Nothing in life is permanent. Nothing. Not life itself, not family, not friends, not possessions, not health and certainly not our sanity (sorry, that was a little humor to lighten up the harshness of these first few sentences). The knowledge of this impermanence is something we all know deep down inside our hearts and minds, but may not fully realize and think about until age begins its trek northwards. I may have mentioned this in other blog musings, but I am somewhat of a minimalist. Over the years, I’ve found that extraneous “stuff” just didn’t have the meaning it once had for me in my youth or even in my middle age. Stuff really just does and didn’t matter, (plus, I kind of like order too which is most likely from my military and law enforcement backgrounds). So, over these past 10 or 15 years, I’ve been in a constant state of purging…only keeping things that have and had any real significance or importance to me. But, of course, I’ve always known that these things too are impermanent. Some of my favorite books, my climbing, mountaineering and backpacking gear, photos, and other small extraneous odds and ends are all neatly tucked away in a small spare bedroom in my apartment.  Interestingly enough, as much as I’ve moved around the country in the last 15 years, I’ve had about half-dozen yard sales which has netted me a nice little bit of cash in the process.  So, I guess it seemed my unneeded stuff went to other peoples need FOR stuff.  Oh well, to each their own.

The point for all this is now that the New Year is only several hours away, I’ve decided to make a mental paradigm shift. Not a severe or an about face shift, just a moving to or a progression towards things of importance. I’m not a “New Years” resolution type person and never really have been, but the past few years for me has seen quite a few changes (some good and some not so good) and I just want to start out with some firm goals and changes in mindset and attitude.

I’ve decided to begin asking myself several questions…the first being, “is this thing really important to me and will it serve the greater good in my life”. Now, I’m not being selfish here, just realistic. Not to use the age old cliché, but life is just too darned short to worry about all the extraneous bull crap that always attempts to enter into it. The second question is, “do I have control over this?” and if I do, I’ll deal with it.  If I don’t have any control over it, then it’s all in God’s Hands anyway.  For me, it’s as easy as that.  I have way too much to deal with in my own life than to be worrying about or being concerned with politics, junk news, the newest fashions or social media trends or what some celebrity’s view on the life may be.  Honestly, I really just don’t flippin’ care as the mental act of worrying about things like these, or worrying in general is an absolute life killer.  What I do care about is what my impact will be on my life and other’s lives and how I can add value to them.  Again, to me, it’s just that simple…how can I truly add value and goodness to mine and other’s lives?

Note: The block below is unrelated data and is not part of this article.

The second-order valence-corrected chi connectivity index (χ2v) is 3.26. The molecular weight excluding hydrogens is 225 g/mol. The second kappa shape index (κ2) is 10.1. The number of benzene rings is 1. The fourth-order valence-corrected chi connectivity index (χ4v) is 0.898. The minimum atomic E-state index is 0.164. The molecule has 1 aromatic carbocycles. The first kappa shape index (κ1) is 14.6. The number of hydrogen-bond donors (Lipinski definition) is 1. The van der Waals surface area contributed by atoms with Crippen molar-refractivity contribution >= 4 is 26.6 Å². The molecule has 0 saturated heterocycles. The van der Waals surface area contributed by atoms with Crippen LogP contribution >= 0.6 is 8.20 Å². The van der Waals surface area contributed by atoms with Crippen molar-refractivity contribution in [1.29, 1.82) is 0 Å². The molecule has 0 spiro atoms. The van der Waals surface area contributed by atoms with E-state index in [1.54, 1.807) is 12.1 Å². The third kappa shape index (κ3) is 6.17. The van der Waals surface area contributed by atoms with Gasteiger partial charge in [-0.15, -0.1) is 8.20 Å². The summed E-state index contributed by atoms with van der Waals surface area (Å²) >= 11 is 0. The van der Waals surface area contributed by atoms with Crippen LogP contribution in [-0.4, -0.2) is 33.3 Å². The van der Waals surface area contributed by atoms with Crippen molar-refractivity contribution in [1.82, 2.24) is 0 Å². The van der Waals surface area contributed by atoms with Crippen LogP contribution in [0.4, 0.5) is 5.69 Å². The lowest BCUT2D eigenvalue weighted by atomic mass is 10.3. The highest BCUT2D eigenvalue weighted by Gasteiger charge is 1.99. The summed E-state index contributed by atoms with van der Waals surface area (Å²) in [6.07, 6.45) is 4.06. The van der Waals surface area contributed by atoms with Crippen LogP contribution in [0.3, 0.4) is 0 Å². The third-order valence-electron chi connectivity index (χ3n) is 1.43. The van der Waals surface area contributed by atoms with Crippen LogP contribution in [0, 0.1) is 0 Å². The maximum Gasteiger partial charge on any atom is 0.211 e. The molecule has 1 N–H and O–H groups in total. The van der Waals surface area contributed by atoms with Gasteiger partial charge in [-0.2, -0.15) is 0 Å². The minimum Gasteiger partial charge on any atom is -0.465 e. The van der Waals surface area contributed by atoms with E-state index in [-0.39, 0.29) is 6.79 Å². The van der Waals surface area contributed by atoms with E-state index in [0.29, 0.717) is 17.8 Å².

So, around the mountain and back to permanence….

These so called “twilight years” issues are another load of garbage being fed to us to lull us into inaction and inactivity.  Don’t buy it, not for one second. Sure, our health can somewhat wane over time and we have to deal with that, but no one, and I mean NO ONE, has ever laid on their deathbed and said, “I wish I could have spent one more day at the office”.  The knowledge of our life’s impermanence should fire our butts up to live positively for ourselves and for others. Get out…do things, travel, write that blog or book, spend time with your loved ones, volunteer if you can, go on that hike or climb that mountain, cook something new or try out a new restaurant, sleep on the beach, love others and leave a positive impact on them and their lives. Do it now, for tomorrow is not guaranteed.

So, yes…get out and live folks.  Permanently remove all the extraneous and unimportant “things” from your lives and live for the greater good.

Remember, life is a one shot deal. A. One. Shot. Deal.

So, think about it…what are YOU going to live for?



I recently had the displeasure of being on the receiving end of an act of personal rudeness and disrespect that ranks pretty high in my entire life’s experiences.  This was an episode of the most extreme act of ignorance that caught me so off guard, I almost let my tongue and actions lash out in an unbridled reaction.